To be in compliance with the Domain-based Message Authentication, Reporting and Conformance specification means that the email sent, received, or both, should be protected against phishing attacks, spam and spoofing.
With a company like Yahoo, who is an email host, mail that is not authenticated by SPF (Sender Policy Framework) or DKIM(Domain Keys Identified Mail) should be flagged as illegitimate.
For a few weeks, Yahoo was able to ride high on the news of their DMARC compliance as the web congratulated them for their progress in the fight against spam. However news during the latter part of June took the wind right out of their sails.
Apparently, reports of Yahoo email boxes being filled with spam started flooding the news wires and worse, the social channels.
Twitter feeds started blasting out tweets such as:
- Something is wrong with Yahoo mail. Getting spam mails from Yahoo IDs with no subject and just one link in content. – @DeepXP
- Good greief @yahoo, @yahoocare, your spam filters are pathetic. 113 spams since last night. – @katebevan
- Has #yahoo been hacked? I’ve got spam coming from multiple Yahoo addresses. My wifes yahoo account lists logins from around the world. – @JasperWestaway
- Is there anyone whose yahoo email hasn’t been compromised to send spam? – @obadayo
- I get a lot of spam links from friends’ hacked email accounts. But EVERY SINGLE ONE is a yahoo.com email account. #sortitoutpeeps – @somesimestardy
Now just about anyone who has used email in the past year has received some sort of spam from a friend’s email account with the tell tale single link.
Even I wrote about my Gmail account being hacked in a post titled When Spam Comes From a Friend.
It happens. But when it happens right after a major player is riding high on their efforts to fight spam, things couldn’t look worse for the good guys.
In Yahoo’s (and DMARC’s) Defense
When an inbox is flooded with emails from a particular domain, odds are that the spammer is spoofing known email accounts to trick victims into trusting the email message enough to open it up and click on any links or download any attached files.
The main focus of DMARC, and by default Yahoo’s involvement with them, is to prevent phishing and spam that results from spoofed email addresses as this was considered by many to be one of the most widely used techniques by cybercriminals.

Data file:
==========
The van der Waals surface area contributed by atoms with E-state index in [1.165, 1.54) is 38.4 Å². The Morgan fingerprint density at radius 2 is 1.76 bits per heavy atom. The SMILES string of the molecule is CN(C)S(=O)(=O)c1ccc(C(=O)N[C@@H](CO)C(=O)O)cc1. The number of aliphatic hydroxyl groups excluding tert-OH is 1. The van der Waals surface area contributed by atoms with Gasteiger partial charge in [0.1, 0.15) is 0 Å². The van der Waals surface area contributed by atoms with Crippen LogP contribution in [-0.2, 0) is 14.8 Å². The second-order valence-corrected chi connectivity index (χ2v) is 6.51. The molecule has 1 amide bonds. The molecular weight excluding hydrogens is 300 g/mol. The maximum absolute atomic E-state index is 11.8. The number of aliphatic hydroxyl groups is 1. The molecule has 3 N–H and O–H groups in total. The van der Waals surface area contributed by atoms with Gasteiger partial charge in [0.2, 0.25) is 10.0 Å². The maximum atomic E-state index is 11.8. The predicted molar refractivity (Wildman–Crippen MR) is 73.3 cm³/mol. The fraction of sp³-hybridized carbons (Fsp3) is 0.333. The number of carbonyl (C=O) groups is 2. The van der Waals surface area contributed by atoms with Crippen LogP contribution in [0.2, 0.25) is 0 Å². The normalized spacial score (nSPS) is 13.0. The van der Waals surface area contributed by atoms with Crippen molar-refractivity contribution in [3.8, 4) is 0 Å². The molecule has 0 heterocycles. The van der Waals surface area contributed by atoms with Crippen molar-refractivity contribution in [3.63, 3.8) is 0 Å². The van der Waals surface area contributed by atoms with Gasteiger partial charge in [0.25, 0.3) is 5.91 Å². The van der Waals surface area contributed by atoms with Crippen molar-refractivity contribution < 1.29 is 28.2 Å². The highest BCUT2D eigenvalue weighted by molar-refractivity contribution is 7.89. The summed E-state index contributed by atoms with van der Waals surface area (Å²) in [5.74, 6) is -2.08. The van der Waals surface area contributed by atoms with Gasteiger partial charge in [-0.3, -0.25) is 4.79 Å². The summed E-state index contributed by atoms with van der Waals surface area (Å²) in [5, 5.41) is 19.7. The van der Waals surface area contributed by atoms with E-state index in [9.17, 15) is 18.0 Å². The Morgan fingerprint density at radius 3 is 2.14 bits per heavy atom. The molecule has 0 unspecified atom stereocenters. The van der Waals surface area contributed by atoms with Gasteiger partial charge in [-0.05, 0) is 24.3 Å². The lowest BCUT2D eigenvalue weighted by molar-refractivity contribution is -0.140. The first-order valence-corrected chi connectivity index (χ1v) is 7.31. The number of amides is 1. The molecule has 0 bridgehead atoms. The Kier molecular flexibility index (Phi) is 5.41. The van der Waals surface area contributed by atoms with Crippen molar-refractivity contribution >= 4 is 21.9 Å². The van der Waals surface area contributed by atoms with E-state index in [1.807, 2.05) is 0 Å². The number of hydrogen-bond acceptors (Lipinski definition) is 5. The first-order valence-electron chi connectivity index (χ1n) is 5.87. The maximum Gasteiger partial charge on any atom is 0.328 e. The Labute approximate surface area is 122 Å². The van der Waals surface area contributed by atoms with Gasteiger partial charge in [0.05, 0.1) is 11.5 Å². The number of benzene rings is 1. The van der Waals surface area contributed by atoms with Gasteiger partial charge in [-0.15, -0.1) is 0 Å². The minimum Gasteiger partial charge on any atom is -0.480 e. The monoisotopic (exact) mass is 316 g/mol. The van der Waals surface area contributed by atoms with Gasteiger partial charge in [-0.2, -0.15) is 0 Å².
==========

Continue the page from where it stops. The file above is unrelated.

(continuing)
This latest outbreak of Yahoo spam, however, came from verified email accounts; not spoofed ones.
Take a look at the tweet from Jasper Westaway, the CEO of oneDrum. When he announced that his wife’s Yahoo account is being accessed from all over the world it becomes clear that the recent avalanche of spam is coming as the result of compromised accounts.
Unfortunately for Yahoo, we’re talking about a large number of compromised accounts.
And as you may have guessed, when we are dealing with compromised accounts that are sending spam many of the traditional methods to fight it are rendered useless.
White listing by address does not work, nor does relying on only things like blacklisted IP addresses or DNS blocklists. If the sender is trusted, the mail is going to get through.
Fighting Spam In the Future
As the recent outbreak of spam from Yahoo email accounts shows, one method of spam prevention cannot be relied upon to protect against illicit emails. In fact, two or three methods cannot provide adequate protection if they all rely on similar technologies.
Fighting spam requires a solution that protects against known threats, like spoofing, but also provides a defense against zero-day based threats.
While compromised accounts have been a thorn in the side of spam fighters for years, the ability to immediately recognize that something is wrong (even when the sender is trusted and authenticated) and deal with the threat is imperative as spammers and cybercriminals strive to bypass known defenses.
Without the ability to level the playing field, this recent spam surge is definitely something we all need to worry about.